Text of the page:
Our trip to Myanmar was only for ten days, so you would have thought that we would have planned exactly what we were doing to do before arriving. Instead we arrived at Yangon airport with a Lonely Planet book we had bought the day before and not yet looked at, no hostel or guesthouse booked, no local money and no idea where we should be headed. We just arrived with our visa and some crisp dollar bills, and hoped for the best.

Little boy wearing thanaka
Little boy wearing thanaka

After the ride into town in possibly one of the oldest taxis I have ever seen, I left Katy in a street bar with a fellow traveller while I went to find somewhere to stay. After quite a while of searching around town and finding everything was fully booked, I finally found us a room about 10 meters away from where I left Katy. The room was basic (at best) with a shared bathroom that looked like it hadn’t been cleaned since it was fitted, but we were relieved to find somewhere.

When Katy went to pay for her drink, we were told that they didn’t accept dollars, so we had to find somewhere to change money. I was directed to a guy drinking whiskey a few tables back from us. He told me to follow him, and ten minutes later down some dark alley, he welcomed me into his house. Up three flights of stairs and I was suddenly sat in his living room with his whole family watching me. Not long after I was back in the alley with a huge wad of kyat in my pocket.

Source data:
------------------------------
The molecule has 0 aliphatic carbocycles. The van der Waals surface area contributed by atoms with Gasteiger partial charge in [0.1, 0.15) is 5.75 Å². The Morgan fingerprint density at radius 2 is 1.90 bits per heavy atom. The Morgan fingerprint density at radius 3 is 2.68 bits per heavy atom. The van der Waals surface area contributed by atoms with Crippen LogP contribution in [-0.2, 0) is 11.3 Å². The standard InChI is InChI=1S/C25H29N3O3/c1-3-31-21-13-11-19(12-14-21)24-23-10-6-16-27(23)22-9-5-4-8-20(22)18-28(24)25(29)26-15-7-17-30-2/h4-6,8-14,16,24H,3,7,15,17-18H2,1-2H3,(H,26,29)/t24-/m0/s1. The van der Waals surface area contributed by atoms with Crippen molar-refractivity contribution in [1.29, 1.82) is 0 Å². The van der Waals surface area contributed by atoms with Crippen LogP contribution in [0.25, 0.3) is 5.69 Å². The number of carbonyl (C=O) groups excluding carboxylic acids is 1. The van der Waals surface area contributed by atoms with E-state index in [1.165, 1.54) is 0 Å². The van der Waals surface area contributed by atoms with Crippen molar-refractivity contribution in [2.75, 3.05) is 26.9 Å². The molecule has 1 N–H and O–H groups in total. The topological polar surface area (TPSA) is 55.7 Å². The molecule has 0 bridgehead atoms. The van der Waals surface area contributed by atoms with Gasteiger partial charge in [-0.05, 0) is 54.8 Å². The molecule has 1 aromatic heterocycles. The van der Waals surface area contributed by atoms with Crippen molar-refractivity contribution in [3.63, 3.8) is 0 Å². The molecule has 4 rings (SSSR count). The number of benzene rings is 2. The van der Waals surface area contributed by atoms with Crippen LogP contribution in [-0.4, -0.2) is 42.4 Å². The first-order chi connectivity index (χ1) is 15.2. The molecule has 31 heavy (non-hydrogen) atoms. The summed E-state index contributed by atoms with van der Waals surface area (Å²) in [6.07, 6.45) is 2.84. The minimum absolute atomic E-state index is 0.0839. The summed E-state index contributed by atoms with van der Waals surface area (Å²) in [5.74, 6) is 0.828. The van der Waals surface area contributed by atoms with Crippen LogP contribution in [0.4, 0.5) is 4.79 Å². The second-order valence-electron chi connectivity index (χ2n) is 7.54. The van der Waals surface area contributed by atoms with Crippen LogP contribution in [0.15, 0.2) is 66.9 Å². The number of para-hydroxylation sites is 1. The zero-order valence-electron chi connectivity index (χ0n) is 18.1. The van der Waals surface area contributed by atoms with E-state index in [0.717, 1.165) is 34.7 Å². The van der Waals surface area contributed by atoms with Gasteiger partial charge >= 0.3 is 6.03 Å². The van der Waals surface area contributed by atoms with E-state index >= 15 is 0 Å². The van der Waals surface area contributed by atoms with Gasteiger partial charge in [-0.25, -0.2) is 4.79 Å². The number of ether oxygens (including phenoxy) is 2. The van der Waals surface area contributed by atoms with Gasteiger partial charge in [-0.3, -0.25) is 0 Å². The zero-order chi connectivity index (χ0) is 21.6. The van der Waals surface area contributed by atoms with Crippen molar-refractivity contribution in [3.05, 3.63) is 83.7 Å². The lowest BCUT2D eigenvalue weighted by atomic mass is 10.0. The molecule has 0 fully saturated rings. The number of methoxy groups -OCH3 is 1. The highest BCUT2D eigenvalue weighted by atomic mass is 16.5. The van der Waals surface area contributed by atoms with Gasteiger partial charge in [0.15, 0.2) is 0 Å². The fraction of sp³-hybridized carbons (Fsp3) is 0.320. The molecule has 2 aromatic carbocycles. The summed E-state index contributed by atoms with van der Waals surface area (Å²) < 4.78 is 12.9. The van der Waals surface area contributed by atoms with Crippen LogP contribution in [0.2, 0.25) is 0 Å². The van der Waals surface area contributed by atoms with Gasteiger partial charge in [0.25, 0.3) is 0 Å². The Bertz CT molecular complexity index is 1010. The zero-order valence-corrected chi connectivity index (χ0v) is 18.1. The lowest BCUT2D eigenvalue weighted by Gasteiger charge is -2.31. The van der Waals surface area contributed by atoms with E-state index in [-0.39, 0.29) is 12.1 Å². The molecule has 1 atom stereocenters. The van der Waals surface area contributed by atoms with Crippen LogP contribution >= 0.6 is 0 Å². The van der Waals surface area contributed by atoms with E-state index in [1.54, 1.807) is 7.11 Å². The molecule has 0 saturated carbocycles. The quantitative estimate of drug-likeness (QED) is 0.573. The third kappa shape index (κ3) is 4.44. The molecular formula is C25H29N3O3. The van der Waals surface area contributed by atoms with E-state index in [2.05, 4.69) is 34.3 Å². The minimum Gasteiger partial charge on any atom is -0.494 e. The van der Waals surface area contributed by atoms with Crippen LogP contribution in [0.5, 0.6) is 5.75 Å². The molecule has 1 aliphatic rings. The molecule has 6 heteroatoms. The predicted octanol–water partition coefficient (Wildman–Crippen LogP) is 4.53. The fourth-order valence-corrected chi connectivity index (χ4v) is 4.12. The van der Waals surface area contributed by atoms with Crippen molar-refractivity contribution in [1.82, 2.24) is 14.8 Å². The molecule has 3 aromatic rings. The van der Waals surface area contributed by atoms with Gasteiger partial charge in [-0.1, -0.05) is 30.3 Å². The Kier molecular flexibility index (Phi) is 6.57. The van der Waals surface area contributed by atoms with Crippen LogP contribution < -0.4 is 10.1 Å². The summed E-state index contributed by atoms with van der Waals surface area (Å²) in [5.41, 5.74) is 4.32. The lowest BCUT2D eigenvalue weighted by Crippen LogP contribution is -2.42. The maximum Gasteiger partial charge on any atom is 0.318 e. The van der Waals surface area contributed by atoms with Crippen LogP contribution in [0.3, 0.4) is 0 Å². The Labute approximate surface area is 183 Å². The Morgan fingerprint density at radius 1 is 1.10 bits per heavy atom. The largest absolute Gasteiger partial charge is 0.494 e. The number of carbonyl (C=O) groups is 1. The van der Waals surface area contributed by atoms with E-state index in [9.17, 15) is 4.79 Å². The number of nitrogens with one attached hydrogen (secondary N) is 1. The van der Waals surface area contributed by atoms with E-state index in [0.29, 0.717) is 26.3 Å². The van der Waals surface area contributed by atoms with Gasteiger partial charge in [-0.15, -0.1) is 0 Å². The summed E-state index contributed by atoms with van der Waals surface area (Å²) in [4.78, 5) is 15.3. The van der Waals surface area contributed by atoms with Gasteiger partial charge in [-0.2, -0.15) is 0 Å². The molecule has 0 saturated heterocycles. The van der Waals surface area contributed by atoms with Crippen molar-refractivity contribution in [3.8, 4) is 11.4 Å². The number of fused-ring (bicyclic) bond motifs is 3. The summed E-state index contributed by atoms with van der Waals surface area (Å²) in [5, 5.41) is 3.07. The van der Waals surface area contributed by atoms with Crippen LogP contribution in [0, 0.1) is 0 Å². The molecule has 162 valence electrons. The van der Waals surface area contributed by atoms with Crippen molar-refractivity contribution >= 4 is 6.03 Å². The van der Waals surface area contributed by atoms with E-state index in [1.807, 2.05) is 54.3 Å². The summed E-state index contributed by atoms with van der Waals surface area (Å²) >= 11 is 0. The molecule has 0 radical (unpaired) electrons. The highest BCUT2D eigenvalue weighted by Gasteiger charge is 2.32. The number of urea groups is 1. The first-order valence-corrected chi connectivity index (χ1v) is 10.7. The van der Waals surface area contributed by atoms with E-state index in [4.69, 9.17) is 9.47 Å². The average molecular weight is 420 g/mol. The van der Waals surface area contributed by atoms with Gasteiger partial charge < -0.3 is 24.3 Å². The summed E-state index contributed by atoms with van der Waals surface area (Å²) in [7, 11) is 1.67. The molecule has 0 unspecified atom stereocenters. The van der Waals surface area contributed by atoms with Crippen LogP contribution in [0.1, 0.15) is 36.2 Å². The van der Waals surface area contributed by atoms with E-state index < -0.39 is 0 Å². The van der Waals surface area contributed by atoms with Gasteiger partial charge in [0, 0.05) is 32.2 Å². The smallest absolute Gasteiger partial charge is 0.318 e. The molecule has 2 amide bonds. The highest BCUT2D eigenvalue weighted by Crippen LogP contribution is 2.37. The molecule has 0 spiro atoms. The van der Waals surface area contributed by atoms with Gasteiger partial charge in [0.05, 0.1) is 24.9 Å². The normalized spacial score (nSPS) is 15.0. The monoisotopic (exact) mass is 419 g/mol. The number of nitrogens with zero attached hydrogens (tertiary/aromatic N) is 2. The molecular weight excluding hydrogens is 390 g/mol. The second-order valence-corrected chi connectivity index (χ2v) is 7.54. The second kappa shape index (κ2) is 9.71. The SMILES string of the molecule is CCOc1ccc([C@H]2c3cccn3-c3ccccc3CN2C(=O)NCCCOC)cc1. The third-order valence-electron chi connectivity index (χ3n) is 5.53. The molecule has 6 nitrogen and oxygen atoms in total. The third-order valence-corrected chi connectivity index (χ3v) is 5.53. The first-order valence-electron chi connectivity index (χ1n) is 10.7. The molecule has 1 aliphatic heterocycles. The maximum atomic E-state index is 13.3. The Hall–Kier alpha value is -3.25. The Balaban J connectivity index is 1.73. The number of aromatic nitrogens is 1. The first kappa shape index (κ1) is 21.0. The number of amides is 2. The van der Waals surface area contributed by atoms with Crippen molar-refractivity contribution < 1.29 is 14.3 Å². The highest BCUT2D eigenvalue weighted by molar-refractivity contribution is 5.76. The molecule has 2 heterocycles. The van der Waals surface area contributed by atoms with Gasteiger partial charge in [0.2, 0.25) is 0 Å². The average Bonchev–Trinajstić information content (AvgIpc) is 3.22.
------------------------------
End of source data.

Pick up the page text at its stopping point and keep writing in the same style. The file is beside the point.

After paying for the drink and dumping the bags in the room, we had a bit of time to walk around the city and take in the sights. It’s a very different place to anywhere we’ve been so far. It’s got a huge Indian and Bangladeshi influence and men in longyi (sarong like skirt) and women and kids wearing thanaka (traditional white make-up) can be seen everywhere. Betel is nuts wrapped in a leaf eaten in a similar way to chewing tobacco, and is also very common. People chewing betel smile at you with their blood-red teeth, before spitting a mouthful of red liquid on the floor in front of you.